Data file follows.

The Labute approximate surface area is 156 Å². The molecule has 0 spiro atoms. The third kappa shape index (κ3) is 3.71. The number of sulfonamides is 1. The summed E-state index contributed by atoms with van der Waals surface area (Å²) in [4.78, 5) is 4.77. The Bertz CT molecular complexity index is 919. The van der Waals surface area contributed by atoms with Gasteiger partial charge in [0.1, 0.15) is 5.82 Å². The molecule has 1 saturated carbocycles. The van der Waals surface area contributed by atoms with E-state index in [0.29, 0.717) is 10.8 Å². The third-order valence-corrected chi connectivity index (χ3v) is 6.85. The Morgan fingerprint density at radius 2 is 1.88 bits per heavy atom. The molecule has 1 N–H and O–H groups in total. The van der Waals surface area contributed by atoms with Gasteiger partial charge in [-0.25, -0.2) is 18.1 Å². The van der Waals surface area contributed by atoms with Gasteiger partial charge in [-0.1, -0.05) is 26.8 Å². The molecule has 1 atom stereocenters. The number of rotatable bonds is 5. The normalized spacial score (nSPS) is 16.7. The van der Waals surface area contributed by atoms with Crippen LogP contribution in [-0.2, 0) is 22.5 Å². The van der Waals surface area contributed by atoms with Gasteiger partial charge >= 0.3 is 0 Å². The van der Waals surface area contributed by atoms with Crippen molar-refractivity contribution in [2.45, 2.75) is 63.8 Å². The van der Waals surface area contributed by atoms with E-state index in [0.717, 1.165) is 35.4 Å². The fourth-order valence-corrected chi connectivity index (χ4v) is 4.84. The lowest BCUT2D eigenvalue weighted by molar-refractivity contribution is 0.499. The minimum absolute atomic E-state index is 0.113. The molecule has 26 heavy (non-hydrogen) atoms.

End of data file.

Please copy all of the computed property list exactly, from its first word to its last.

The Labute approximate surface area is 156 Å². The molecule has 0 spiro atoms. The third kappa shape index (κ3) is 3.71. The number of sulfonamides is 1. The summed E-state index contributed by atoms with van der Waals surface area (Å²) in [4.78, 5) is 4.77. The Bertz CT molecular complexity index is 919. The van der Waals surface area contributed by atoms with Gasteiger partial charge in [0.1, 0.15) is 5.82 Å². The molecule has 1 saturated carbocycles. The van der Waals surface area contributed by atoms with E-state index in [0.29, 0.717) is 10.8 Å². The third-order valence-corrected chi connectivity index (χ3v) is 6.85. The Morgan fingerprint density at radius 2 is 1.88 bits per heavy atom. The molecule has 1 N–H and O–H groups in total. The van der Waals surface area contributed by atoms with Gasteiger partial charge in [-0.25, -0.2) is 18.1 Å². The van der Waals surface area contributed by atoms with Gasteiger partial charge in [-0.1, -0.05) is 26.8 Å². The molecule has 1 atom stereocenters. The number of rotatable bonds is 5. The normalized spacial score (nSPS) is 16.7. The van der Waals surface area contributed by atoms with Crippen LogP contribution in [-0.2, 0) is 22.5 Å². The van der Waals surface area contributed by atoms with Gasteiger partial charge >= 0.3 is 0 Å². The van der Waals surface area contributed by atoms with Crippen molar-refractivity contribution in [2.45, 2.75) is 63.8 Å². The van der Waals surface area contributed by atoms with E-state index in [0.717, 1.165) is 35.4 Å². The fourth-order valence-corrected chi connectivity index (χ4v) is 4.84. The lowest BCUT2D eigenvalue weighted by molar-refractivity contribution is 0.499. The minimum absolute atomic E-state index is 0.113. The molecule has 26 heavy (non-hydrogen) atoms.